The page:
OneWeb, formerly known as WorldVu, is a planned satellite constellation consisting of 648 microsatellites to provide world wide internet access for individual consumers and airlines.
The current design of the OneWeb satellite network consists of 648 micro satellites of about 125 kg operating in 1200 km orbits. Each satellite is capable of delivering at least 8 gigabits per second of throughput to provide Internet access to homes and mobile platforms using its high throughput Ku-band payload.
OneWeb will order about 900 satellites, at a price targeted below USD 500000 per satellite. Five companies, Airbus Defence and Space, Lockheed Martin Space Systems, OHB AG, SSL and Thales Alenia Space, have submitted bids. Airbus was selected as the manufacturer in June 2015. The satellites will have a design life of seven years or more.
The satellites were originally planned to feature inter-satellite links, but in July 2018, OneWeb decided not to implement these for regulatory reasons and replace them with more than 40 gateways around the world, each capable of connecting to satellites up to 4000 kilometers away.
Virgin is an investor to the project, which will provide launch services on their planned LauncherOne rocket. Another investor is Qualcomm Inc.
Airbus Defence and Space was selected to build the ~900 satellites. The first ten will be built at Toulouse, France, while the remainder will be built at a dedicated factory in the USA. In January 2016, Airbus Defence and Space and OneWeb created the 50/50 joint venture OneWeb Satelites to build the satellites. RUAG Switzerland will build the mechanical skeletal structures of the satellites.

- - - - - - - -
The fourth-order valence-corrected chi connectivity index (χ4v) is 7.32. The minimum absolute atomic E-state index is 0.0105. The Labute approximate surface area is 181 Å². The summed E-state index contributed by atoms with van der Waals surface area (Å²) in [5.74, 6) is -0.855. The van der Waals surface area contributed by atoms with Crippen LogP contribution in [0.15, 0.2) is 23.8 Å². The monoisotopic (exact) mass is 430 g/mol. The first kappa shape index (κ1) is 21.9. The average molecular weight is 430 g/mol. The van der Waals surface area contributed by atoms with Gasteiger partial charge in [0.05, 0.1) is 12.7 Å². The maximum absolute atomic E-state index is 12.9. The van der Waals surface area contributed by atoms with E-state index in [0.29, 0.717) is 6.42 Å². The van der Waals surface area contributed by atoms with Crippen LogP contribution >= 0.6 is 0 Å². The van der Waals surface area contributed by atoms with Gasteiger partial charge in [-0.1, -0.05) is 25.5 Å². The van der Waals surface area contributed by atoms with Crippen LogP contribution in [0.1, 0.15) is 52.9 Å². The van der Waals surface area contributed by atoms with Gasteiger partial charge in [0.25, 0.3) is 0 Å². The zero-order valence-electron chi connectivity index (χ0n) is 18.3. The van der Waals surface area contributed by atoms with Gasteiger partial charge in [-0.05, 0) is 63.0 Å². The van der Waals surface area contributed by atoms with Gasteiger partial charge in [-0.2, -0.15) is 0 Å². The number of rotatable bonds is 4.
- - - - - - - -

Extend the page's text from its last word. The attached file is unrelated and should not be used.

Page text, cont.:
OneWeb satellites will be launched into a near polar orbit at an altitude of 500 kilometers before raising themselves on their onboard electric propulsion to their operational orbit of 1200 km. The first launch of ten satellites is planned for late 2018, directly into the 1200 km orbit. In June 2016, OneWeb signed a contract with Arianespace for 21 Soyuz rockets (unclear, which version) will launch clusters of 36 or 34 of these satellites from Kourou, Baikonur and Vostochny. There are five more options for Soyuz launches and three options for Ariane-6 launches. Another contract with Virgin Galactic is for 39 launches on LauncherOne air launched rockets, with options for 100 more launches. In March 2017 an agreement for five launches of the New Glenn rocket was made.
In December 2018 it was announced, that the initial constellation will be reduced by 33% to 600 satellites due to reportedly better-than-expected ground performance of the demo satellites. The first launch of six prototypes is now planned for February 2019. The remaining four prototypes are being used as ground spares in case of a launch failure.